For the first time since 2007, Australia has a new airline. Sunshine Coast-based Bonza finally took its first flight on January 31, less than a month after getting its Air Operator Certificate.
Is Bonza a threat to airlines, particularly listed airlines Qantas (ASX:QAN), Regional Express (ASX:REX), Alliance Aviation (ASX:AQZ)? Investors in those companies don’t seem to think so and we would agree with them.
Nevertheless, we think investors should be aware of the company and the fact that it may either present an opportunity or a threat to the incumbents at some point.
Bonza is not an immediate threat to airline stocks
Bonza’s business model is totally different to Australia’s other airlines that operate with the hub and spoke model, with a few bases in capital cities and a model of transporting passengers to, from, and between these hubs.
This model means that passengers living outside these hubs would have to connect in a capital city. Bonza’s business model is to service airports that lie outside these hubs, such as the Sunshine Coast (its main hub), and transport passengers between these cities without having to connect in major airline hubs, such as Sydney.
Consequently, Bonza serves a completely different market to Australia’s other airlines. Indeed over 93% of its routes are not currently served by any other airline. So it is not a threat to the incumbents for now.
Here’s where Bonza could become a threat
We think Bonza is most likely to pose any kind of threat when it opens its base in Melbourne. Then it will be serving a handful of routes that are served by other carriers – in particular flights from Melbourne to Mildura, Newcastle and the Sunshine Coast.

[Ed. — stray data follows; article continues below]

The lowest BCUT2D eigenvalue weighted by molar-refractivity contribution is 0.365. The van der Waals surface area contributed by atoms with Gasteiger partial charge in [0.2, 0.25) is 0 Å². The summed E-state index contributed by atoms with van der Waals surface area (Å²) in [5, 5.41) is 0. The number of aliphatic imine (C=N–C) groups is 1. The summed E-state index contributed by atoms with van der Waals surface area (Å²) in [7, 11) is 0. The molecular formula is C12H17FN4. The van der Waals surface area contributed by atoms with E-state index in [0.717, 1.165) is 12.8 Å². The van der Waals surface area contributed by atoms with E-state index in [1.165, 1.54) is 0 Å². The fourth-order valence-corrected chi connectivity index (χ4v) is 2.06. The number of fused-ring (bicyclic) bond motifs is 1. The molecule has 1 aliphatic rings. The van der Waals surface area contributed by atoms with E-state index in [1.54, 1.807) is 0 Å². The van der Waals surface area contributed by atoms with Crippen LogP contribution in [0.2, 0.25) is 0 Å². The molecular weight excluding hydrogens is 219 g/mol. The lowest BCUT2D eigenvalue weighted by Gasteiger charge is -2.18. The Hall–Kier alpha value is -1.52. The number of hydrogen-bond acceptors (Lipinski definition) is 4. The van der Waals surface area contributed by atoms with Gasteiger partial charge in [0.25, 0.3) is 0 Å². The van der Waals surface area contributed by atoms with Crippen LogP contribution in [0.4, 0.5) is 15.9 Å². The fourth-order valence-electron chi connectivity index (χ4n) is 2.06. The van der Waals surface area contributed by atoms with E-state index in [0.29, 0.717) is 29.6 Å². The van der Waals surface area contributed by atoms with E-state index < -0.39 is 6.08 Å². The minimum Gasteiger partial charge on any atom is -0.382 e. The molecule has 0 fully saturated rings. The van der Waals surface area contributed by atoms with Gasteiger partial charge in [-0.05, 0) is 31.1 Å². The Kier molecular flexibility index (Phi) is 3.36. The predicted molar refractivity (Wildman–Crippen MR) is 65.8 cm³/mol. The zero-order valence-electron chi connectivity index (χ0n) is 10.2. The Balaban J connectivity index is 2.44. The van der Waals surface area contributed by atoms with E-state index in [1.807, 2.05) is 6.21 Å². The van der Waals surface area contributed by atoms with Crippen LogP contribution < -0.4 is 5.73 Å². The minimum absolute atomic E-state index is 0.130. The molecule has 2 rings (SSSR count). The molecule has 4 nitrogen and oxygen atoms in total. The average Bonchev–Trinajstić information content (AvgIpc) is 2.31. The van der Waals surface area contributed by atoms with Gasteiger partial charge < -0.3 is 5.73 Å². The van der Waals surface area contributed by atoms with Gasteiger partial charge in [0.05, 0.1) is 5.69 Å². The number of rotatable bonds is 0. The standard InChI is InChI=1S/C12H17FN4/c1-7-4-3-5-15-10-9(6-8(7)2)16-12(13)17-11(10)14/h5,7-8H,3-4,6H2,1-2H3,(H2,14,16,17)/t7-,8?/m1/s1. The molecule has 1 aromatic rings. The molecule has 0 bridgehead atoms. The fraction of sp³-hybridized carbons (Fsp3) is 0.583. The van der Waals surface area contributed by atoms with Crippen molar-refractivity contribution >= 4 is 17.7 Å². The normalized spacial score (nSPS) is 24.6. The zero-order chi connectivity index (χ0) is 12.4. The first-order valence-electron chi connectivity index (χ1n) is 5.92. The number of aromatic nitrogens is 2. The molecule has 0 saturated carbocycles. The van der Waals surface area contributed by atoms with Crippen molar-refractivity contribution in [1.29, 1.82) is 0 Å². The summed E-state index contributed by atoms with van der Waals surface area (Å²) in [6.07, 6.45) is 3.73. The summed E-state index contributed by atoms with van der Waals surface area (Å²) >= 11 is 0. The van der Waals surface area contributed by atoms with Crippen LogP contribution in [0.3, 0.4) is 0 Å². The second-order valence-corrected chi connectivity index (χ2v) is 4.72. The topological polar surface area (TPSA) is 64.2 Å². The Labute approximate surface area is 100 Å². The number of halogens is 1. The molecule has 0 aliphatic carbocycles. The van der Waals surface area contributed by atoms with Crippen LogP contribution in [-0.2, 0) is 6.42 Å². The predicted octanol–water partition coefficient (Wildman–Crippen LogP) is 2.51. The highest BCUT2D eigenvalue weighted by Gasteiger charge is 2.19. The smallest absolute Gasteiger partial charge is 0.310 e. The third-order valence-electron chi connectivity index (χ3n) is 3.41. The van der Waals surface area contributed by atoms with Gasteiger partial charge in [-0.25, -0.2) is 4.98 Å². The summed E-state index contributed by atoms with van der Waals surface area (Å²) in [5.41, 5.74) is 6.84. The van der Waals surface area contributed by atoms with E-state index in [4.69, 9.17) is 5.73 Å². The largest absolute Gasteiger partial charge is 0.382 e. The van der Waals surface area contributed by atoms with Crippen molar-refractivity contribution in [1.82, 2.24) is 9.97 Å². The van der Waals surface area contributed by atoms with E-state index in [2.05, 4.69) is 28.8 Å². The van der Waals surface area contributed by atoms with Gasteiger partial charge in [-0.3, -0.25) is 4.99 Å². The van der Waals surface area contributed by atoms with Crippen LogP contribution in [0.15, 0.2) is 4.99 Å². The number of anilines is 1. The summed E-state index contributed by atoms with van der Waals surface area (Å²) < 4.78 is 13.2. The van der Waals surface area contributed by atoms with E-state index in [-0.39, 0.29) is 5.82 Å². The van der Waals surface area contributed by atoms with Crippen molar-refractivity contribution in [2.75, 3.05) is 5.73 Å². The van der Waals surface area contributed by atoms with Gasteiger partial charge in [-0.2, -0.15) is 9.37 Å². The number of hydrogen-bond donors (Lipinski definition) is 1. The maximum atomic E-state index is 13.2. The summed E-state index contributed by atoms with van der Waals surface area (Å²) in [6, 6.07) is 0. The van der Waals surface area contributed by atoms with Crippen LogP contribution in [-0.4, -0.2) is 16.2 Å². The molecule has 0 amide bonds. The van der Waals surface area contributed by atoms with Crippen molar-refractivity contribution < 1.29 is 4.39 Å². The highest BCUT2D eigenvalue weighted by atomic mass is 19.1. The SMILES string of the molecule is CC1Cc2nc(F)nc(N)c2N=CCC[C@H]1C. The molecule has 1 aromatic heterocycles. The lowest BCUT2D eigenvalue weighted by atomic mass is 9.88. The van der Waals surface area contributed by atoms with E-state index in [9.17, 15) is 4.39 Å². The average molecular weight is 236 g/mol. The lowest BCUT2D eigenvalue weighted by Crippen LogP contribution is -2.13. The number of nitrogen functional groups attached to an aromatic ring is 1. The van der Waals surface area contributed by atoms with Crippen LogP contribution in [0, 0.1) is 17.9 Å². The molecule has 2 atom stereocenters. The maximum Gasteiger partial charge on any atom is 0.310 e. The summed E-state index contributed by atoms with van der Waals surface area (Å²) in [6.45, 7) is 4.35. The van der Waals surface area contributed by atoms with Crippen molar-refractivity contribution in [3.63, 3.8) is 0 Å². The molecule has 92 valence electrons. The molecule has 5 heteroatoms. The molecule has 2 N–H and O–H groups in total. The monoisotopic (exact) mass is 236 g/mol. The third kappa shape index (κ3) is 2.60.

But even then, it will not pose a significant threat because it will only be serving limited routes served by other carriers and it will lack the scale that competitors do.
We think if Bonza pivots its model to serve capital cities, while importantly keeping its low-cost structure, then it could pose a threat to airline stocks.
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Sydney in the mix
In this scenario, however, it will be critical for Bonza to serve Sydney. The airline has refused to fly to Sydney’s main airport given high landing and parking costs. But in a few years time, when Sydney’s second airport opens, we could well see Australia’s newest airline serve the nation’s largest city.
Whether the airline pivots will depend on the success of its initial business model. If it can carve out a profitable niche, there may be no need to pivot.
Where Bonza could be an opportunity?
We think if Bonza is successful, it could trigger other airlines to start serving some of Bonza’s routes. This will be a far more difficult scenario for the airline compared to the present one where it has these routes all to itself.
If Bonza is not successful, however, it may specifically pose an opportunity for Virgin Australia, which is looking to list later this year.
Virgin could potentially acquire Bonza’s 737 MAXs, on the cheap. Virgin will be introducing the MAXs in April this year and deliveries will occur over the next few years after that. But it may be able to accelerate the timeline if it can negotiate a new leasing deal with the aircraft’s lessors.
Virgin is always looking for a good deal
Although this is hypothetical matter, we observe that Virgin Australia has taken aircraft from other airlines in the past. In 2021, it acquired seven 737-800NGs directly from SilkAir, which no longer needed the aircraft.
Therefore, it is not unrealistic to assume that if Bonza does not work out, Virgin Australia could potentially pick up Bonza’s aircraft. Even with refurbishment costs, it would be cheaper and quicker than acquiring factory fresh aircraft.
Airline investors still should watch Bonza
Although Bonza could be a threat or an opportunity, depnding on how you look at it, most of them are some time away from potentially being a reality. So for now, investors in airline stocks should not fret about their companies conceding market share to Bonza.
Nonetheless, investors should still watch Bonza closely, because other airlines may need to react dependant on what the airline does in the next few years and how it performs.
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